EW's "Living Bones"
About a month ago, I was writing the litany for Ecumenical Women’s opening worship for the Commission on the Status of Women (CSW). In the first draft of the refrain, I wrote, “Shower the earth with your justice, O God, and invest life into the bodies of your people.” Bringing it to Kathleen Stone, the chaplain at the Church Center for the United Nations, I, a white, privileged, upper-middle class (by American standards), North American woman, expressed my timidity about using the word “justice” so liberally in the refrain. “What is justice, anyway?” I thought to myself, “and how do I feel about a God who openly distributes justice upon God’s enemies? What does it mean for God to have enemies?”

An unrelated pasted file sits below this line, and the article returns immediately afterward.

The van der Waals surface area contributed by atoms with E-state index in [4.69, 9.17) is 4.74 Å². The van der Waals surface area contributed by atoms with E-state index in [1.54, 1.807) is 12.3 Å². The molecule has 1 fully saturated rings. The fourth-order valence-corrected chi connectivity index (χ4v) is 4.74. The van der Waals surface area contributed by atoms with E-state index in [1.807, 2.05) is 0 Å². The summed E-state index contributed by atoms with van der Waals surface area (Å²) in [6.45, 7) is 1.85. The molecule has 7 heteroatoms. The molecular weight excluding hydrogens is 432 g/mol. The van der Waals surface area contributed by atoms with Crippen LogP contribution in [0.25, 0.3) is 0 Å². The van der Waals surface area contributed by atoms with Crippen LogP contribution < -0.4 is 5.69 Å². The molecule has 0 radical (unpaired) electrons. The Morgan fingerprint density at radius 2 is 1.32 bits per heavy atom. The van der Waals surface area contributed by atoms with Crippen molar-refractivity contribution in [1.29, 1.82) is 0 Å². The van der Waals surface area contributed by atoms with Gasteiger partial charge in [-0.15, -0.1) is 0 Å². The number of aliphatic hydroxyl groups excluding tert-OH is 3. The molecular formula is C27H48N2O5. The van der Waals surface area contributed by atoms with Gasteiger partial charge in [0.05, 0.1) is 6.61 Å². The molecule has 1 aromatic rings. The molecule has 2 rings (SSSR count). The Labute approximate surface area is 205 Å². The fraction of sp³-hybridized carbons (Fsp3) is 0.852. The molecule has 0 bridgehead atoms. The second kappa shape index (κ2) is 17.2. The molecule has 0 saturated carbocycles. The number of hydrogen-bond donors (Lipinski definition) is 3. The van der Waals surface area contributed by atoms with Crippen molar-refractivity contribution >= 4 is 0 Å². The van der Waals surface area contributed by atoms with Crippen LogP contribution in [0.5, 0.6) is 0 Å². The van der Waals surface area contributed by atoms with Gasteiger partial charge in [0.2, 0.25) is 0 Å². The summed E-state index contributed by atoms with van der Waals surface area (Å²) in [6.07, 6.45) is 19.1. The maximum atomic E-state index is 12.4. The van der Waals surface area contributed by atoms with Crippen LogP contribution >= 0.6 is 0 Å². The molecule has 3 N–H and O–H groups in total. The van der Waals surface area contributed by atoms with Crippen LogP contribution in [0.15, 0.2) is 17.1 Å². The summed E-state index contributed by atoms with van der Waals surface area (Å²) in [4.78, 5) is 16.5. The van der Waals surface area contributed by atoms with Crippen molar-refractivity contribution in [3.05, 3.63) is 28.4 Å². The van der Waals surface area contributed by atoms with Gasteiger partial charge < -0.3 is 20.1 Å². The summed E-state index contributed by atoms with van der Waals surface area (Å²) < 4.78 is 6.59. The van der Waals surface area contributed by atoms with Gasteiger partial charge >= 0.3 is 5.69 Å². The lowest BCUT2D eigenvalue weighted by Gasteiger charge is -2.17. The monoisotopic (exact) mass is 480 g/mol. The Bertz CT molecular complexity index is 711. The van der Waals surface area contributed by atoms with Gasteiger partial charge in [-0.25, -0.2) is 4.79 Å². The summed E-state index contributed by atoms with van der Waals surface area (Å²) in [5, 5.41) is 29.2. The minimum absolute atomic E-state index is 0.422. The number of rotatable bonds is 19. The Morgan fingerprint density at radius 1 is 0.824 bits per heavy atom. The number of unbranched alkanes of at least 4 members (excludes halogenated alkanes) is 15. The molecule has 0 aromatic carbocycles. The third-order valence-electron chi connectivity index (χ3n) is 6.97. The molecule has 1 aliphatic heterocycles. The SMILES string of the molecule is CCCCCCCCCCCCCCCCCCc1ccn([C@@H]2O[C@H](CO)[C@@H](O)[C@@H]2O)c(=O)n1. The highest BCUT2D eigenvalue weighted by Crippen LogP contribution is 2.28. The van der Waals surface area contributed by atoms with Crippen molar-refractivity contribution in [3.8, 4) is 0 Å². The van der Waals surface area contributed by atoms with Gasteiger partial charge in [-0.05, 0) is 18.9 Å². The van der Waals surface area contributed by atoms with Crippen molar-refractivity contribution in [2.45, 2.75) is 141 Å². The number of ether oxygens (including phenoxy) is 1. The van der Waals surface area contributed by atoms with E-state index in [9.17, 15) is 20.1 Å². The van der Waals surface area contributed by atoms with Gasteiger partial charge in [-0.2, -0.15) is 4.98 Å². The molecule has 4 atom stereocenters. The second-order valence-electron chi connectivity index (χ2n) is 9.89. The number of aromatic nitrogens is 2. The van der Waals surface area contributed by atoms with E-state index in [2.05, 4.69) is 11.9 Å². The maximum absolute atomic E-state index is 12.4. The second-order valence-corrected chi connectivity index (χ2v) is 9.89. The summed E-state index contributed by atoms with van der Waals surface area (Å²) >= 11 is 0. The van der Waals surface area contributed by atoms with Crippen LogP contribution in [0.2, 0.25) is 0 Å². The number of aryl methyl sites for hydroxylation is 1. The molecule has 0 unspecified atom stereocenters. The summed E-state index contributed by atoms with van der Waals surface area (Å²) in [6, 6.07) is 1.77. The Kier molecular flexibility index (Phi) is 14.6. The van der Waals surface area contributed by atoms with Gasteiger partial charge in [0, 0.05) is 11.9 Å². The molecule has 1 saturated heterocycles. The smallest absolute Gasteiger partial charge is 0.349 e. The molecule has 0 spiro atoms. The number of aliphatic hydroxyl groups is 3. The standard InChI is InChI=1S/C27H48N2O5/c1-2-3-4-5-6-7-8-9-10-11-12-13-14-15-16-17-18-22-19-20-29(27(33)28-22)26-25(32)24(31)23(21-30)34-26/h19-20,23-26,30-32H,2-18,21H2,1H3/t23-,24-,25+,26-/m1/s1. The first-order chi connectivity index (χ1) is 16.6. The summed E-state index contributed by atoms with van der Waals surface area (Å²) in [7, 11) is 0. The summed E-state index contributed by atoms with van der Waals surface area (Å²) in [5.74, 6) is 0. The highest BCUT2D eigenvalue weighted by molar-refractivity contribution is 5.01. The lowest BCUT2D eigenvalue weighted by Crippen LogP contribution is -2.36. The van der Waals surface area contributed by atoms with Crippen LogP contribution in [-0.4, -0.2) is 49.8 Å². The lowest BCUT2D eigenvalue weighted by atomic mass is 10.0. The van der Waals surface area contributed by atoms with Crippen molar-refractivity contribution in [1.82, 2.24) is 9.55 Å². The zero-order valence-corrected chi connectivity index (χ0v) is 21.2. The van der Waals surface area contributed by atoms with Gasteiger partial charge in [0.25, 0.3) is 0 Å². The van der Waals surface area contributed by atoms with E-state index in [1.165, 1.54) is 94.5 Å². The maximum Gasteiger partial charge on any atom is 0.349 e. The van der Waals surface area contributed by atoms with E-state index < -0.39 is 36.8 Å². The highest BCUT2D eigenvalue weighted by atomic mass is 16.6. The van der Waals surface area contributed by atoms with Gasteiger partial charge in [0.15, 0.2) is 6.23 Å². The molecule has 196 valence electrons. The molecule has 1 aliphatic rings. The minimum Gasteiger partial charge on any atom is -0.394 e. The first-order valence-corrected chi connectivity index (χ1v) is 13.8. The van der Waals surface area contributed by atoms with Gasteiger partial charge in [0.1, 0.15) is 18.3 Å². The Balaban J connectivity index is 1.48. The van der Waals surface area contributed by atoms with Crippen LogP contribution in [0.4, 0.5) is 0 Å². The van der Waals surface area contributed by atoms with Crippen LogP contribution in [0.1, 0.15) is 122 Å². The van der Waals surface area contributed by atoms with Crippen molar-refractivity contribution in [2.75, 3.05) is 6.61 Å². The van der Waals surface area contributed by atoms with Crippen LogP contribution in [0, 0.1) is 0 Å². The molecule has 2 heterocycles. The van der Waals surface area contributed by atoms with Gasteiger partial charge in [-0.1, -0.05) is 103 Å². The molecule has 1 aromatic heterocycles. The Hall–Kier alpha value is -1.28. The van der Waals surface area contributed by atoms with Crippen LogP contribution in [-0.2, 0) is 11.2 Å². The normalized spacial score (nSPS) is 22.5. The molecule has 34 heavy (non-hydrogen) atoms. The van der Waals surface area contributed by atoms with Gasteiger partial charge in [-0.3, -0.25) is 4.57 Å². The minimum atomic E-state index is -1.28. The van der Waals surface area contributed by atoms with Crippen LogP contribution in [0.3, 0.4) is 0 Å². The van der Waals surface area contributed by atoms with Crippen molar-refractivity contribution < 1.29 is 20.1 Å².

As I expressed these perusings to Kath, she paused before commenting. When she spoke, it was reminiscent of what my Exegesis professor at Union Theological Seminary would later say about Ezekiel 37:1-14. For those people who have witnessed the ravaging of their homes, who have experienced the debilitating scourge of poverty upon their bodies and communities, and whose flesh has been torn and wounded—indeed, for those who have seen the “dry bones” of Ezekiel—the word “justice” is never too strong a word to use. In these situations, when humanity is hampered by our inability to distribute justice, it is God who must distribute justice. The women who would be reciting my litany have seen these dry bones, and they have come to the CSW to right the injustices of this valley. With these women in mind, Kath and I changed the refrain to “Thunder the earth with your justice, O God, and invest life into the bodies of your people.”